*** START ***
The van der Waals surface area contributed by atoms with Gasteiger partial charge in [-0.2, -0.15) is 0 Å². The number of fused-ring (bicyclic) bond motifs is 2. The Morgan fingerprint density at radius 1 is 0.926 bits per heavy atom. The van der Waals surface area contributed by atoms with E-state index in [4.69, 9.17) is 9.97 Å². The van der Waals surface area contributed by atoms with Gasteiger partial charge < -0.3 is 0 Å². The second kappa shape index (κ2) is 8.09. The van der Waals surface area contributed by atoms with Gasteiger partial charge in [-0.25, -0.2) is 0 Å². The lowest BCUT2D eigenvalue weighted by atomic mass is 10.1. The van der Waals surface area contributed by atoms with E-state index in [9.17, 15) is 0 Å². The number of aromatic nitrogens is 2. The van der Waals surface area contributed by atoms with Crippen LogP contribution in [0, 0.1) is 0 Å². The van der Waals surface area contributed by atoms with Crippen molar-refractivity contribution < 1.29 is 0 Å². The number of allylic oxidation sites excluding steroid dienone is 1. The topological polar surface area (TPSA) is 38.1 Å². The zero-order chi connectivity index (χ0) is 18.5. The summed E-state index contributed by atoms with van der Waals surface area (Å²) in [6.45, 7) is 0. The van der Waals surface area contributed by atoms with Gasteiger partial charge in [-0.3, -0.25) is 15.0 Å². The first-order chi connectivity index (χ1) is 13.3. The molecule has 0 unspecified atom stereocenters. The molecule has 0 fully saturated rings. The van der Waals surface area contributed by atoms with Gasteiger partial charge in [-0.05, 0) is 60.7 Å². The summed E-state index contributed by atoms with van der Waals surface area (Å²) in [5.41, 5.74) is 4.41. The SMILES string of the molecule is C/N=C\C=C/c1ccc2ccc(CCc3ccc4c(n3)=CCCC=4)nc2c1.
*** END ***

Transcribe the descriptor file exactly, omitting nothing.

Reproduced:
The van der Waals surface area contributed by atoms with Gasteiger partial charge in [-0.2, -0.15) is 0 Å². The number of fused-ring (bicyclic) bond motifs is 2. The Morgan fingerprint density at radius 1 is 0.926 bits per heavy atom. The van der Waals surface area contributed by atoms with E-state index in [4.69, 9.17) is 9.97 Å². The van der Waals surface area contributed by atoms with Gasteiger partial charge < -0.3 is 0 Å². The second kappa shape index (κ2) is 8.09. The van der Waals surface area contributed by atoms with Gasteiger partial charge in [-0.25, -0.2) is 0 Å². The lowest BCUT2D eigenvalue weighted by atomic mass is 10.1. The van der Waals surface area contributed by atoms with E-state index in [9.17, 15) is 0 Å². The number of aromatic nitrogens is 2. The van der Waals surface area contributed by atoms with Crippen LogP contribution in [0, 0.1) is 0 Å². The van der Waals surface area contributed by atoms with Crippen molar-refractivity contribution < 1.29 is 0 Å². The number of allylic oxidation sites excluding steroid dienone is 1. The topological polar surface area (TPSA) is 38.1 Å². The zero-order chi connectivity index (χ0) is 18.5. The summed E-state index contributed by atoms with van der Waals surface area (Å²) in [6.45, 7) is 0. The van der Waals surface area contributed by atoms with Gasteiger partial charge in [-0.3, -0.25) is 15.0 Å². The first-order chi connectivity index (χ1) is 13.3. The molecule has 0 unspecified atom stereocenters. The molecule has 0 fully saturated rings. The van der Waals surface area contributed by atoms with Gasteiger partial charge in [-0.05, 0) is 60.7 Å². The summed E-state index contributed by atoms with van der Waals surface area (Å²) in [5.41, 5.74) is 4.41. The SMILES string of the molecule is C/N=C\C=C/c1ccc2ccc(CCc3ccc4c(n3)=CCCC=4)nc2c1.